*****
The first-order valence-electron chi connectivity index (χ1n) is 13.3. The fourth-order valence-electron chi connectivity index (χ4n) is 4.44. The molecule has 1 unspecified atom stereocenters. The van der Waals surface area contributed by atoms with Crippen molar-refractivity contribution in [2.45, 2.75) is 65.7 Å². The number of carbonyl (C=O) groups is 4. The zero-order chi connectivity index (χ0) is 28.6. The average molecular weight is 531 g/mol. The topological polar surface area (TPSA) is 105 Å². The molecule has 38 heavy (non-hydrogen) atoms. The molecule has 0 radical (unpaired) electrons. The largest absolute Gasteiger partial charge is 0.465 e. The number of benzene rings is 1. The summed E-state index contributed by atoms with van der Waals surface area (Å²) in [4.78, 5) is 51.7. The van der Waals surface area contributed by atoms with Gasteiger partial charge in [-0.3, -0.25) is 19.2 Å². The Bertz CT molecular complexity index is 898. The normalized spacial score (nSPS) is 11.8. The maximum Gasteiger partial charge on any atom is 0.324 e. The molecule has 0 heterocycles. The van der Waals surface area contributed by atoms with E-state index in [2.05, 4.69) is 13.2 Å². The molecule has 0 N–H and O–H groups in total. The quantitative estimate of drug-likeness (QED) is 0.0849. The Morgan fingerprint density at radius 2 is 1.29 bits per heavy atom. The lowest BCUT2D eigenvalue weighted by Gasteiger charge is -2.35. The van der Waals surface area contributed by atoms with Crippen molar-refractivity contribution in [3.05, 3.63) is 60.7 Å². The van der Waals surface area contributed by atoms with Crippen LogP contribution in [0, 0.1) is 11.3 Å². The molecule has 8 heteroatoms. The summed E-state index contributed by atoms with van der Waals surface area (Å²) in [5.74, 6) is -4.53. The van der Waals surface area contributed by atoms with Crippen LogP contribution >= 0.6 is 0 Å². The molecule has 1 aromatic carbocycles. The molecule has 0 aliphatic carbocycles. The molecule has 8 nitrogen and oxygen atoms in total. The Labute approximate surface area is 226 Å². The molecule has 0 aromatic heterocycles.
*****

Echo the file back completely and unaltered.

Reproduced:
The first-order valence-electron chi connectivity index (χ1n) is 13.3. The fourth-order valence-electron chi connectivity index (χ4n) is 4.44. The molecule has 1 unspecified atom stereocenters. The van der Waals surface area contributed by atoms with Crippen molar-refractivity contribution in [2.45, 2.75) is 65.7 Å². The number of carbonyl (C=O) groups is 4. The zero-order chi connectivity index (χ0) is 28.6. The average molecular weight is 531 g/mol. The topological polar surface area (TPSA) is 105 Å². The molecule has 38 heavy (non-hydrogen) atoms. The molecule has 0 radical (unpaired) electrons. The largest absolute Gasteiger partial charge is 0.465 e. The number of benzene rings is 1. The summed E-state index contributed by atoms with van der Waals surface area (Å²) in [4.78, 5) is 51.7. The van der Waals surface area contributed by atoms with Gasteiger partial charge in [-0.3, -0.25) is 19.2 Å². The Bertz CT molecular complexity index is 898. The normalized spacial score (nSPS) is 11.8. The maximum Gasteiger partial charge on any atom is 0.324 e. The molecule has 0 heterocycles. The van der Waals surface area contributed by atoms with E-state index in [2.05, 4.69) is 13.2 Å². The molecule has 0 N–H and O–H groups in total. The quantitative estimate of drug-likeness (QED) is 0.0849. The Morgan fingerprint density at radius 2 is 1.29 bits per heavy atom. The lowest BCUT2D eigenvalue weighted by Gasteiger charge is -2.35. The van der Waals surface area contributed by atoms with Crippen molar-refractivity contribution in [3.05, 3.63) is 60.7 Å². The van der Waals surface area contributed by atoms with Crippen LogP contribution in [0, 0.1) is 11.3 Å². The molecule has 8 heteroatoms. The summed E-state index contributed by atoms with van der Waals surface area (Å²) in [5.74, 6) is -4.53. The van der Waals surface area contributed by atoms with Crippen LogP contribution >= 0.6 is 0 Å². The molecule has 1 aromatic carbocycles. The molecule has 0 aliphatic carbocycles. The molecule has 8 nitrogen and oxygen atoms in total. The Labute approximate surface area is 226 Å². The molecule has 0 aromatic heterocycles.